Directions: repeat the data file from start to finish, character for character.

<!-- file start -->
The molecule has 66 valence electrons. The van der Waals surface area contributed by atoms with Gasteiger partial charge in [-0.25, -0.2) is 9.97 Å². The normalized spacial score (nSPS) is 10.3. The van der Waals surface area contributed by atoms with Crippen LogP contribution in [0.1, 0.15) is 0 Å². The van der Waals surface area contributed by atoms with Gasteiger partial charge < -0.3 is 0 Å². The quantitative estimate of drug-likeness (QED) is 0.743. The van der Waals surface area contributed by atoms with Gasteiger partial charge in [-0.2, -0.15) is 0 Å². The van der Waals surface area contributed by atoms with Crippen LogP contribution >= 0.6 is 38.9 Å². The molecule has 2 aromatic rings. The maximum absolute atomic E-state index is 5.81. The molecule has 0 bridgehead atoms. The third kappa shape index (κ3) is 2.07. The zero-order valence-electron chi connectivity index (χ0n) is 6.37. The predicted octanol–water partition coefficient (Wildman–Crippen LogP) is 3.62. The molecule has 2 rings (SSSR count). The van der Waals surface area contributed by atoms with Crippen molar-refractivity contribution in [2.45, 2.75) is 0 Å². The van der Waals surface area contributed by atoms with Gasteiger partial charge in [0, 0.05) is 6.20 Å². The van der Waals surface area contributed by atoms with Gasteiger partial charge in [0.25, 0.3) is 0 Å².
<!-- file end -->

The molecule has 66 valence electrons. The van der Waals surface area contributed by atoms with Gasteiger partial charge in [-0.25, -0.2) is 9.97 Å². The normalized spacial score (nSPS) is 10.3. The van der Waals surface area contributed by atoms with Crippen LogP contribution in [0.1, 0.15) is 0 Å². The van der Waals surface area contributed by atoms with Gasteiger partial charge < -0.3 is 0 Å². The quantitative estimate of drug-likeness (QED) is 0.743. The van der Waals surface area contributed by atoms with Gasteiger partial charge in [-0.2, -0.15) is 0 Å². The van der Waals surface area contributed by atoms with Crippen LogP contribution >= 0.6 is 38.9 Å². The molecule has 2 aromatic rings. The maximum absolute atomic E-state index is 5.81. The molecule has 0 bridgehead atoms. The third kappa shape index (κ3) is 2.07. The zero-order valence-electron chi connectivity index (χ0n) is 6.37. The predicted octanol–water partition coefficient (Wildman–Crippen LogP) is 3.62. The molecule has 2 rings (SSSR count). The van der Waals surface area contributed by atoms with Crippen molar-refractivity contribution in [2.45, 2.75) is 0 Å². The van der Waals surface area contributed by atoms with Gasteiger partial charge in [0, 0.05) is 6.20 Å². The van der Waals surface area contributed by atoms with Gasteiger partial charge in [0.25, 0.3) is 0 Å².